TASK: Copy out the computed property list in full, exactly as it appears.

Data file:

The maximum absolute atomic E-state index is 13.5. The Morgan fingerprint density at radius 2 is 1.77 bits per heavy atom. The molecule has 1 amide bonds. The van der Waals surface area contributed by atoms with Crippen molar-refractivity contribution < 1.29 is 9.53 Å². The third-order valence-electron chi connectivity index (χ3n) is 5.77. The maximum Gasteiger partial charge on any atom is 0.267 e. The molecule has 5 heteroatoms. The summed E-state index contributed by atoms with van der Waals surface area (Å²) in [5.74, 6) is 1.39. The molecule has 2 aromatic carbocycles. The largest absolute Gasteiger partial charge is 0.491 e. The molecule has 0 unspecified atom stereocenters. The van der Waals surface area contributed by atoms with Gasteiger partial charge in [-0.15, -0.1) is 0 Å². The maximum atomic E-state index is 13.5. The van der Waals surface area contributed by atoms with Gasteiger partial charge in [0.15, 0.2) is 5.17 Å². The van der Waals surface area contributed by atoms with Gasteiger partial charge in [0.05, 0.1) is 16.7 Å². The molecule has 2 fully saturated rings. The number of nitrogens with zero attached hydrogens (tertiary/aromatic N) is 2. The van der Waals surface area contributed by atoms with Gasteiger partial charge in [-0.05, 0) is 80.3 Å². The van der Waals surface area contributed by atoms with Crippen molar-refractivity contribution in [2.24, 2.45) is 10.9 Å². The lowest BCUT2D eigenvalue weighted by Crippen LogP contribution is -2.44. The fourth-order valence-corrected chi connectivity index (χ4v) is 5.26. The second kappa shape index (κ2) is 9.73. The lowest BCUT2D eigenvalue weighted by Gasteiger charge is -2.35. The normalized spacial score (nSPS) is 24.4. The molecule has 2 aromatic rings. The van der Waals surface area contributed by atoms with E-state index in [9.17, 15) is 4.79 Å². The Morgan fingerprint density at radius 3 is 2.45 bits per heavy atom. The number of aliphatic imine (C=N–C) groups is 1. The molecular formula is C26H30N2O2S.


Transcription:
The maximum absolute atomic E-state index is 13.5. The Morgan fingerprint density at radius 2 is 1.77 bits per heavy atom. The molecule has 1 amide bonds. The van der Waals surface area contributed by atoms with Crippen molar-refractivity contribution < 1.29 is 9.53 Å². The third-order valence-electron chi connectivity index (χ3n) is 5.77. The maximum Gasteiger partial charge on any atom is 0.267 e. The molecule has 5 heteroatoms. The summed E-state index contributed by atoms with van der Waals surface area (Å²) in [5.74, 6) is 1.39. The molecule has 2 aromatic carbocycles. The largest absolute Gasteiger partial charge is 0.491 e. The molecule has 0 unspecified atom stereocenters. The van der Waals surface area contributed by atoms with Gasteiger partial charge in [-0.15, -0.1) is 0 Å². The maximum atomic E-state index is 13.5. The van der Waals surface area contributed by atoms with Gasteiger partial charge in [0.15, 0.2) is 5.17 Å². The van der Waals surface area contributed by atoms with Gasteiger partial charge in [0.05, 0.1) is 16.7 Å². The molecule has 2 fully saturated rings. The number of nitrogens with zero attached hydrogens (tertiary/aromatic N) is 2. The van der Waals surface area contributed by atoms with Gasteiger partial charge in [-0.05, 0) is 80.3 Å². The van der Waals surface area contributed by atoms with Crippen molar-refractivity contribution in [2.24, 2.45) is 10.9 Å². The lowest BCUT2D eigenvalue weighted by Crippen LogP contribution is -2.44. The fourth-order valence-corrected chi connectivity index (χ4v) is 5.26. The second kappa shape index (κ2) is 9.73. The lowest BCUT2D eigenvalue weighted by Gasteiger charge is -2.35. The normalized spacial score (nSPS) is 24.4. The molecule has 2 aromatic rings. The van der Waals surface area contributed by atoms with E-state index in [9.17, 15) is 4.79 Å². The Morgan fingerprint density at radius 3 is 2.45 bits per heavy atom. The number of aliphatic imine (C=N–C) groups is 1. The molecular formula is C26H30N2O2S.